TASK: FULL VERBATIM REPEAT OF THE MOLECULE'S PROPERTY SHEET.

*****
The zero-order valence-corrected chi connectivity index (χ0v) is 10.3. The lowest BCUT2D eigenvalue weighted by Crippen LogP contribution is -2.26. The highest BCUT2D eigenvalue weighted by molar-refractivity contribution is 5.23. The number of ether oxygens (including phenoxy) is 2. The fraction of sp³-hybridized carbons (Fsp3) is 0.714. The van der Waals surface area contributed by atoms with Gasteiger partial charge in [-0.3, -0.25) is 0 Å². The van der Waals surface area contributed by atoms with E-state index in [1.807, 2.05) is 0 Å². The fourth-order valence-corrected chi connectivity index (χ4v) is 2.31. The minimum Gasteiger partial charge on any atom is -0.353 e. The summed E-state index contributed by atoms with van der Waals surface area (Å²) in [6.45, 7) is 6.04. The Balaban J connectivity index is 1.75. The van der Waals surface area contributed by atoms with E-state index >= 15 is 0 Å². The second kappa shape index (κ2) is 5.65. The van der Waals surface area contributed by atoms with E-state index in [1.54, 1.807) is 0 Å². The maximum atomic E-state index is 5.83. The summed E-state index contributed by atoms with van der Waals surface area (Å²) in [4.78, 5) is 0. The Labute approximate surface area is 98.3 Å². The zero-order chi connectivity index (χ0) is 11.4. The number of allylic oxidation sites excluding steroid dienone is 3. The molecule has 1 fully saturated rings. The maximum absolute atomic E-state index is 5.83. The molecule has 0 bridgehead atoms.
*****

The zero-order valence-corrected chi connectivity index (χ0v) is 10.3. The lowest BCUT2D eigenvalue weighted by Crippen LogP contribution is -2.26. The highest BCUT2D eigenvalue weighted by molar-refractivity contribution is 5.23. The number of ether oxygens (including phenoxy) is 2. The fraction of sp³-hybridized carbons (Fsp3) is 0.714. The van der Waals surface area contributed by atoms with Gasteiger partial charge in [-0.3, -0.25) is 0 Å². The van der Waals surface area contributed by atoms with E-state index in [1.807, 2.05) is 0 Å². The fourth-order valence-corrected chi connectivity index (χ4v) is 2.31. The minimum Gasteiger partial charge on any atom is -0.353 e. The summed E-state index contributed by atoms with van der Waals surface area (Å²) in [6.45, 7) is 6.04. The Balaban J connectivity index is 1.75. The van der Waals surface area contributed by atoms with E-state index >= 15 is 0 Å². The second kappa shape index (κ2) is 5.65. The van der Waals surface area contributed by atoms with E-state index in [1.54, 1.807) is 0 Å². The maximum atomic E-state index is 5.83. The summed E-state index contributed by atoms with van der Waals surface area (Å²) in [4.78, 5) is 0. The Labute approximate surface area is 98.3 Å². The zero-order chi connectivity index (χ0) is 11.4. The number of allylic oxidation sites excluding steroid dienone is 3. The molecule has 1 fully saturated rings. The maximum absolute atomic E-state index is 5.83. The molecule has 0 bridgehead atoms.